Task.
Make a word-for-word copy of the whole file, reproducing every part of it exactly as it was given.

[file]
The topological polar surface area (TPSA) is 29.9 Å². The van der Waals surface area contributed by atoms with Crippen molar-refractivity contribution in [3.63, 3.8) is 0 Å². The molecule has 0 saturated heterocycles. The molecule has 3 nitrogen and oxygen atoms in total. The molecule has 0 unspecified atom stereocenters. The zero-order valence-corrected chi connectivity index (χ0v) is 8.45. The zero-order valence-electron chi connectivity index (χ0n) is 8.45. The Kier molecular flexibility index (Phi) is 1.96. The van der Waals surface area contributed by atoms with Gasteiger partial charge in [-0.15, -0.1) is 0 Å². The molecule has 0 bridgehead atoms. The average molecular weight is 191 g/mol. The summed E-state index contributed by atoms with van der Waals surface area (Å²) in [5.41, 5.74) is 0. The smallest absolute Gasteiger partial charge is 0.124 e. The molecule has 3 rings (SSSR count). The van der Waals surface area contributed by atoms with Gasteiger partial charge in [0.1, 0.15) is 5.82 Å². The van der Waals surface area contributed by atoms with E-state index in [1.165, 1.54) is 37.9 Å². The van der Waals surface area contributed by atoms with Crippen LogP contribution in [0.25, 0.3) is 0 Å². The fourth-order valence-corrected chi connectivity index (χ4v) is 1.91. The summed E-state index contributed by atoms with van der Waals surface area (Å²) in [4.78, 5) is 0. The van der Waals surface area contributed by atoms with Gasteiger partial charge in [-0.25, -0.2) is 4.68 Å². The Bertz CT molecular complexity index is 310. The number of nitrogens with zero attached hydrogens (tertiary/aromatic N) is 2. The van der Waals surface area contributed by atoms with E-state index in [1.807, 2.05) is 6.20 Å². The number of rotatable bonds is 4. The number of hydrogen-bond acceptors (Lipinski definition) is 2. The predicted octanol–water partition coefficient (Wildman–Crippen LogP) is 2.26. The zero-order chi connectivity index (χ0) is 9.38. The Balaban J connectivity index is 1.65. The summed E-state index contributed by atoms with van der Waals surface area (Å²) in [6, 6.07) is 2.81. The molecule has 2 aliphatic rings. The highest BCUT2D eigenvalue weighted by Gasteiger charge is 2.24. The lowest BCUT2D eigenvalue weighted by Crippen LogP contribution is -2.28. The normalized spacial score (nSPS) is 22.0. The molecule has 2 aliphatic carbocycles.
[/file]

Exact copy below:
The topological polar surface area (TPSA) is 29.9 Å². The van der Waals surface area contributed by atoms with Crippen molar-refractivity contribution in [3.63, 3.8) is 0 Å². The molecule has 0 saturated heterocycles. The molecule has 3 nitrogen and oxygen atoms in total. The molecule has 0 unspecified atom stereocenters. The zero-order valence-corrected chi connectivity index (χ0v) is 8.45. The zero-order valence-electron chi connectivity index (χ0n) is 8.45. The Kier molecular flexibility index (Phi) is 1.96. The van der Waals surface area contributed by atoms with Gasteiger partial charge in [-0.15, -0.1) is 0 Å². The molecule has 0 bridgehead atoms. The average molecular weight is 191 g/mol. The summed E-state index contributed by atoms with van der Waals surface area (Å²) in [5.41, 5.74) is 0. The smallest absolute Gasteiger partial charge is 0.124 e. The molecule has 3 rings (SSSR count). The van der Waals surface area contributed by atoms with Gasteiger partial charge in [0.1, 0.15) is 5.82 Å². The van der Waals surface area contributed by atoms with E-state index in [1.165, 1.54) is 37.9 Å². The van der Waals surface area contributed by atoms with Crippen LogP contribution in [0.25, 0.3) is 0 Å². The fourth-order valence-corrected chi connectivity index (χ4v) is 1.91. The summed E-state index contributed by atoms with van der Waals surface area (Å²) in [4.78, 5) is 0. The van der Waals surface area contributed by atoms with Gasteiger partial charge in [-0.25, -0.2) is 4.68 Å². The Bertz CT molecular complexity index is 310. The number of nitrogens with zero attached hydrogens (tertiary/aromatic N) is 2. The van der Waals surface area contributed by atoms with E-state index in [1.807, 2.05) is 6.20 Å². The number of rotatable bonds is 4. The number of hydrogen-bond acceptors (Lipinski definition) is 2. The predicted octanol–water partition coefficient (Wildman–Crippen LogP) is 2.26. The zero-order chi connectivity index (χ0) is 9.38. The Balaban J connectivity index is 1.65. The summed E-state index contributed by atoms with van der Waals surface area (Å²) in [6, 6.07) is 2.81. The molecule has 2 aliphatic rings. The highest BCUT2D eigenvalue weighted by Gasteiger charge is 2.24. The lowest BCUT2D eigenvalue weighted by Crippen LogP contribution is -2.28. The normalized spacial score (nSPS) is 22.0. The molecule has 2 aliphatic carbocycles.